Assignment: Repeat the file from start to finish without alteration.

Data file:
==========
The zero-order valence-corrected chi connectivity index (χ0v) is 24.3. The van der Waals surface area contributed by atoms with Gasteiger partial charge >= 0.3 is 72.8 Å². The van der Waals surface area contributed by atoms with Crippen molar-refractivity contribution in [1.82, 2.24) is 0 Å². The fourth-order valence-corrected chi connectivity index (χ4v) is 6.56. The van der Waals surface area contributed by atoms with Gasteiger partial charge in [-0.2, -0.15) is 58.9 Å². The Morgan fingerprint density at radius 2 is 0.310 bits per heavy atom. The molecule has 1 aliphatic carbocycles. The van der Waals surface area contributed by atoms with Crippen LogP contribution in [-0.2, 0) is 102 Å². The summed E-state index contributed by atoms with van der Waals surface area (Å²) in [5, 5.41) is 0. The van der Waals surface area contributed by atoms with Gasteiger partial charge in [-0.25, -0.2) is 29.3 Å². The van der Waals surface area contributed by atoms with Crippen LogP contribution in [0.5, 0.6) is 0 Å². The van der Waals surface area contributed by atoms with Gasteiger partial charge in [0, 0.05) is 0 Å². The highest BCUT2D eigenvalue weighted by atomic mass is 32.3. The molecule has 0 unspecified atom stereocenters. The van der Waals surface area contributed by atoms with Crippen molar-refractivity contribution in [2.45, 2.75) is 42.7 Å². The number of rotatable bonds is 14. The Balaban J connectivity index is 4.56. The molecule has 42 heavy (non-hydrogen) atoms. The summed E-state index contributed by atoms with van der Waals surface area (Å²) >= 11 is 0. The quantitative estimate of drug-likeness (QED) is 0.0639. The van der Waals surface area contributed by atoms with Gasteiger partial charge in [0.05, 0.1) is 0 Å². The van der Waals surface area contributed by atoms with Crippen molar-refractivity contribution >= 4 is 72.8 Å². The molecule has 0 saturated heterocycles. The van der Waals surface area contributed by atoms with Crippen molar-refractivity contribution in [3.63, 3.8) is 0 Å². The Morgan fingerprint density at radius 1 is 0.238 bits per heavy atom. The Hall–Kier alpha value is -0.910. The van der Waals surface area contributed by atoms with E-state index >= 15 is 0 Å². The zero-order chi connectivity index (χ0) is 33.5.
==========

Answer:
The zero-order valence-corrected chi connectivity index (χ0v) is 24.3. The van der Waals surface area contributed by atoms with Gasteiger partial charge >= 0.3 is 72.8 Å². The van der Waals surface area contributed by atoms with Crippen molar-refractivity contribution in [1.82, 2.24) is 0 Å². The fourth-order valence-corrected chi connectivity index (χ4v) is 6.56. The van der Waals surface area contributed by atoms with Gasteiger partial charge in [-0.2, -0.15) is 58.9 Å². The Morgan fingerprint density at radius 2 is 0.310 bits per heavy atom. The molecule has 1 aliphatic carbocycles. The van der Waals surface area contributed by atoms with Crippen LogP contribution in [-0.2, 0) is 102 Å². The summed E-state index contributed by atoms with van der Waals surface area (Å²) in [5, 5.41) is 0. The van der Waals surface area contributed by atoms with Gasteiger partial charge in [-0.25, -0.2) is 29.3 Å². The van der Waals surface area contributed by atoms with Crippen LogP contribution in [0.5, 0.6) is 0 Å². The van der Waals surface area contributed by atoms with Gasteiger partial charge in [0, 0.05) is 0 Å². The highest BCUT2D eigenvalue weighted by atomic mass is 32.3. The molecule has 0 unspecified atom stereocenters. The van der Waals surface area contributed by atoms with Crippen molar-refractivity contribution in [2.45, 2.75) is 42.7 Å². The number of rotatable bonds is 14. The Balaban J connectivity index is 4.56. The molecule has 42 heavy (non-hydrogen) atoms. The summed E-state index contributed by atoms with van der Waals surface area (Å²) >= 11 is 0. The quantitative estimate of drug-likeness (QED) is 0.0639. The van der Waals surface area contributed by atoms with Gasteiger partial charge in [0.05, 0.1) is 0 Å². The van der Waals surface area contributed by atoms with Crippen molar-refractivity contribution >= 4 is 72.8 Å². The molecule has 0 saturated heterocycles. The van der Waals surface area contributed by atoms with Crippen molar-refractivity contribution in [3.63, 3.8) is 0 Å². The Morgan fingerprint density at radius 1 is 0.238 bits per heavy atom. The Hall–Kier alpha value is -0.910. The van der Waals surface area contributed by atoms with E-state index >= 15 is 0 Å². The zero-order chi connectivity index (χ0) is 33.5.